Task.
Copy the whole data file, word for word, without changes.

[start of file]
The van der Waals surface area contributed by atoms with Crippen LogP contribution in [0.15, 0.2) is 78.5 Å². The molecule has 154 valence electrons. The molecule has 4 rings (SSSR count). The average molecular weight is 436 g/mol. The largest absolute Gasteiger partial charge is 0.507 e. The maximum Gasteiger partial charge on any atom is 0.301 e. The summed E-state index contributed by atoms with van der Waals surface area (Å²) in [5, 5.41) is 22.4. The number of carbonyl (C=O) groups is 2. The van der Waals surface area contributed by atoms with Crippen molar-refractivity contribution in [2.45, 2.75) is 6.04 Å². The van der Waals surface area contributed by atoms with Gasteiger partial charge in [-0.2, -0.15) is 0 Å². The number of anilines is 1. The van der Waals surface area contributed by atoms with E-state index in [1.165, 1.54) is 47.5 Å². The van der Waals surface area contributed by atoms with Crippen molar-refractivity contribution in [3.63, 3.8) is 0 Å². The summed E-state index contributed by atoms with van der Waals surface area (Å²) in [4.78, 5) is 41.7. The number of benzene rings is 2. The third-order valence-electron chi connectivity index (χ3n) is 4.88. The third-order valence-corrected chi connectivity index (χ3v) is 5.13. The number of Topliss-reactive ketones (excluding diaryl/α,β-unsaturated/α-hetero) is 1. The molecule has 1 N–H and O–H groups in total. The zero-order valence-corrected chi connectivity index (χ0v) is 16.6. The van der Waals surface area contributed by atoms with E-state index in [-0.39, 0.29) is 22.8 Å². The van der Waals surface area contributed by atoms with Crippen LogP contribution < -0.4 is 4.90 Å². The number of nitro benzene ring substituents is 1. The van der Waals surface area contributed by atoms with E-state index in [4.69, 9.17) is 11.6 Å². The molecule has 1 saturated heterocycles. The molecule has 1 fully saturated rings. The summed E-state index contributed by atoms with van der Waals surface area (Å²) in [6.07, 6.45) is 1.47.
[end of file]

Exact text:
The van der Waals surface area contributed by atoms with Crippen LogP contribution in [0.15, 0.2) is 78.5 Å². The molecule has 154 valence electrons. The molecule has 4 rings (SSSR count). The average molecular weight is 436 g/mol. The largest absolute Gasteiger partial charge is 0.507 e. The maximum Gasteiger partial charge on any atom is 0.301 e. The summed E-state index contributed by atoms with van der Waals surface area (Å²) in [5, 5.41) is 22.4. The number of carbonyl (C=O) groups is 2. The van der Waals surface area contributed by atoms with Crippen molar-refractivity contribution in [2.45, 2.75) is 6.04 Å². The van der Waals surface area contributed by atoms with Gasteiger partial charge in [-0.2, -0.15) is 0 Å². The number of anilines is 1. The van der Waals surface area contributed by atoms with E-state index in [1.165, 1.54) is 47.5 Å². The van der Waals surface area contributed by atoms with Crippen molar-refractivity contribution in [3.63, 3.8) is 0 Å². The summed E-state index contributed by atoms with van der Waals surface area (Å²) in [4.78, 5) is 41.7. The number of benzene rings is 2. The third-order valence-electron chi connectivity index (χ3n) is 4.88. The third-order valence-corrected chi connectivity index (χ3v) is 5.13. The number of Topliss-reactive ketones (excluding diaryl/α,β-unsaturated/α-hetero) is 1. The molecule has 1 N–H and O–H groups in total. The zero-order valence-corrected chi connectivity index (χ0v) is 16.6. The van der Waals surface area contributed by atoms with E-state index in [-0.39, 0.29) is 22.8 Å². The van der Waals surface area contributed by atoms with Crippen LogP contribution < -0.4 is 4.90 Å². The number of nitro benzene ring substituents is 1. The van der Waals surface area contributed by atoms with E-state index in [4.69, 9.17) is 11.6 Å². The molecule has 1 saturated heterocycles. The molecule has 1 fully saturated rings. The summed E-state index contributed by atoms with van der Waals surface area (Å²) in [6.07, 6.45) is 1.47.